CONNECTICUT/NEW YORK • A judge in Connecticut has asked the rapper 50 Cent, who filed for bankruptcy protection last year, to explain Instagram photos showing him posing next to or near large piles of cash, including one in which the bills spell out the word "Broke" .
The rapper, whose real name is Curtis Jackson, filed last July, days after a jury ordered him to pay US$5 million (S$6.9 million) to a woman who accused him of posting a sex tape of her online.
He was later ordered to pay US$2 million more.
In a February hearing in bankruptcy court, the judge said the photos caused her to be "concerned about allegations of nondisclosure and a lack of transparency".
But Jackson claimed in a court filing that the cash in his Instagram pictures was "prop money".
"Just because I am photographed in or next to a certain vehicle, wearing an article of clothing, holding a product, sitting next to what appears to be large sums of money or modelling expensive pieces of jewellery does not mean that I own everything in those photos," he wrote.
The posts were brought to the court's attention by Jackson's creditors, who said in a court document that the pictures were, "at a minimum, openly contemptuous" of the bankruptcy process.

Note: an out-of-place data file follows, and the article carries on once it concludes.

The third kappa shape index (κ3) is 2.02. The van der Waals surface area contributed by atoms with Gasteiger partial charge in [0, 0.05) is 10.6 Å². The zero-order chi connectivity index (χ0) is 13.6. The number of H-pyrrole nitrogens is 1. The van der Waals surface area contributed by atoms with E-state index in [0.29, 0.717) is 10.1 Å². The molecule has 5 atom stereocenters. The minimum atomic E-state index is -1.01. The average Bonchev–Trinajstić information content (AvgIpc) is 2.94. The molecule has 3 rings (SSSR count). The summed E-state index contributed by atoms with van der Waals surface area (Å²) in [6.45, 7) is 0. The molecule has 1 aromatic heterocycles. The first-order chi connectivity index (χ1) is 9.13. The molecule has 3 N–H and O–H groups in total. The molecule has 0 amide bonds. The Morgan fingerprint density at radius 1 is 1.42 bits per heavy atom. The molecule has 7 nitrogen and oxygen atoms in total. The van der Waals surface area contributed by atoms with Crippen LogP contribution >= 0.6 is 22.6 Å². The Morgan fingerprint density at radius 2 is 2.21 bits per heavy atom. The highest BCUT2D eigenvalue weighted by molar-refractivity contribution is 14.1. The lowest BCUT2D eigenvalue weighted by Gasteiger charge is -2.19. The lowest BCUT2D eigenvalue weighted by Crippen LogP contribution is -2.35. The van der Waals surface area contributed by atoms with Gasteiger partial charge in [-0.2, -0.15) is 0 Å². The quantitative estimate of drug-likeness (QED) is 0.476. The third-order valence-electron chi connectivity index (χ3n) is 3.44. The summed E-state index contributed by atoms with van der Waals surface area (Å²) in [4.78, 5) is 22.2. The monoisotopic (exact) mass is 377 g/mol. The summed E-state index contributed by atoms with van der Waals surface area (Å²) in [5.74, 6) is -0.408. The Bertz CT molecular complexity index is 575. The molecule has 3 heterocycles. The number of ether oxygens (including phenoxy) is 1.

Social media has become a notable tool of hip-hop culture and often functions as an extension of an artist's public image.
Jackson, who enjoyed enormous commercial success with his music when he first emerged on the scene, appeared to strike gold with various product and merchan- dising deals.
But, more recently, failed business ventures and several lawsuits that resulted in penalties of more than US$25 million against him caused him to file for bankruptcy.
On Wednesday, it was disclosed in court that creditors who hold the vast majority of Jackson's debt had come to an agreement with his lawyers, according to The Hartford Courant.
If the hearing left Jackson feeling chastened, he certainly did not show it on social media.
Late in the afternoon, he posted a new picture of himself with stacks of cash in his waistband on Twitter and Instagram.
NEW YORK TIMES